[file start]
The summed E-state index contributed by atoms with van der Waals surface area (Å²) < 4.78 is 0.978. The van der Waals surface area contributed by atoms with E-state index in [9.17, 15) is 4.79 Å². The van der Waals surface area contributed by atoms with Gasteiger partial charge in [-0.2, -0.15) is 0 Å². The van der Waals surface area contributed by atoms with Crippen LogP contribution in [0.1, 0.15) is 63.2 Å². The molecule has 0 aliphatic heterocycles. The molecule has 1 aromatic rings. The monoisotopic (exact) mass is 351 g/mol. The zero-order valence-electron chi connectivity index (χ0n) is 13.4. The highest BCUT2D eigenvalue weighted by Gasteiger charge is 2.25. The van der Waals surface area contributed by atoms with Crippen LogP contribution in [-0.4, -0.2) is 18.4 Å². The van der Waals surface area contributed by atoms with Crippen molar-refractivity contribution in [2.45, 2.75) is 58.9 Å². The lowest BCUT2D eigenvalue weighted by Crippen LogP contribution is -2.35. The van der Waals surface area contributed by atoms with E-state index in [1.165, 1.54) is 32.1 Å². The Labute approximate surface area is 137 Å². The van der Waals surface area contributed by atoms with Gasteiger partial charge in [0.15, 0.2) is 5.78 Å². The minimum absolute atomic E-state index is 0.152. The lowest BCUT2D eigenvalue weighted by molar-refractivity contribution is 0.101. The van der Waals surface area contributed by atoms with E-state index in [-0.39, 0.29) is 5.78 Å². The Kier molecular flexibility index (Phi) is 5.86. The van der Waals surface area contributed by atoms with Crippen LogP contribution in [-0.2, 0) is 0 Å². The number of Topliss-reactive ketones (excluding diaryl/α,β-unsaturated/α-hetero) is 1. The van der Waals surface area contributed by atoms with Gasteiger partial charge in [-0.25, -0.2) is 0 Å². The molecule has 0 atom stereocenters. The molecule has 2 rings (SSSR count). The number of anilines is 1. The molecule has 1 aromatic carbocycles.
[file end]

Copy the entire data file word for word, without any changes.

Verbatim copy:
The summed E-state index contributed by atoms with van der Waals surface area (Å²) < 4.78 is 0.978. The van der Waals surface area contributed by atoms with E-state index in [9.17, 15) is 4.79 Å². The van der Waals surface area contributed by atoms with Gasteiger partial charge in [-0.2, -0.15) is 0 Å². The van der Waals surface area contributed by atoms with Crippen LogP contribution in [0.1, 0.15) is 63.2 Å². The molecule has 0 aliphatic heterocycles. The molecule has 1 aromatic rings. The monoisotopic (exact) mass is 351 g/mol. The zero-order valence-electron chi connectivity index (χ0n) is 13.4. The highest BCUT2D eigenvalue weighted by Gasteiger charge is 2.25. The van der Waals surface area contributed by atoms with Crippen LogP contribution in [-0.4, -0.2) is 18.4 Å². The van der Waals surface area contributed by atoms with Crippen molar-refractivity contribution in [2.45, 2.75) is 58.9 Å². The lowest BCUT2D eigenvalue weighted by Crippen LogP contribution is -2.35. The van der Waals surface area contributed by atoms with E-state index in [1.165, 1.54) is 32.1 Å². The Labute approximate surface area is 137 Å². The van der Waals surface area contributed by atoms with Gasteiger partial charge in [0.15, 0.2) is 5.78 Å². The minimum absolute atomic E-state index is 0.152. The lowest BCUT2D eigenvalue weighted by molar-refractivity contribution is 0.101. The van der Waals surface area contributed by atoms with E-state index in [-0.39, 0.29) is 5.78 Å². The Kier molecular flexibility index (Phi) is 5.86. The van der Waals surface area contributed by atoms with Crippen LogP contribution in [-0.2, 0) is 0 Å². The number of Topliss-reactive ketones (excluding diaryl/α,β-unsaturated/α-hetero) is 1. The van der Waals surface area contributed by atoms with Gasteiger partial charge in [-0.25, -0.2) is 0 Å². The molecule has 0 atom stereocenters. The molecule has 2 rings (SSSR count). The number of anilines is 1. The molecule has 1 aromatic carbocycles.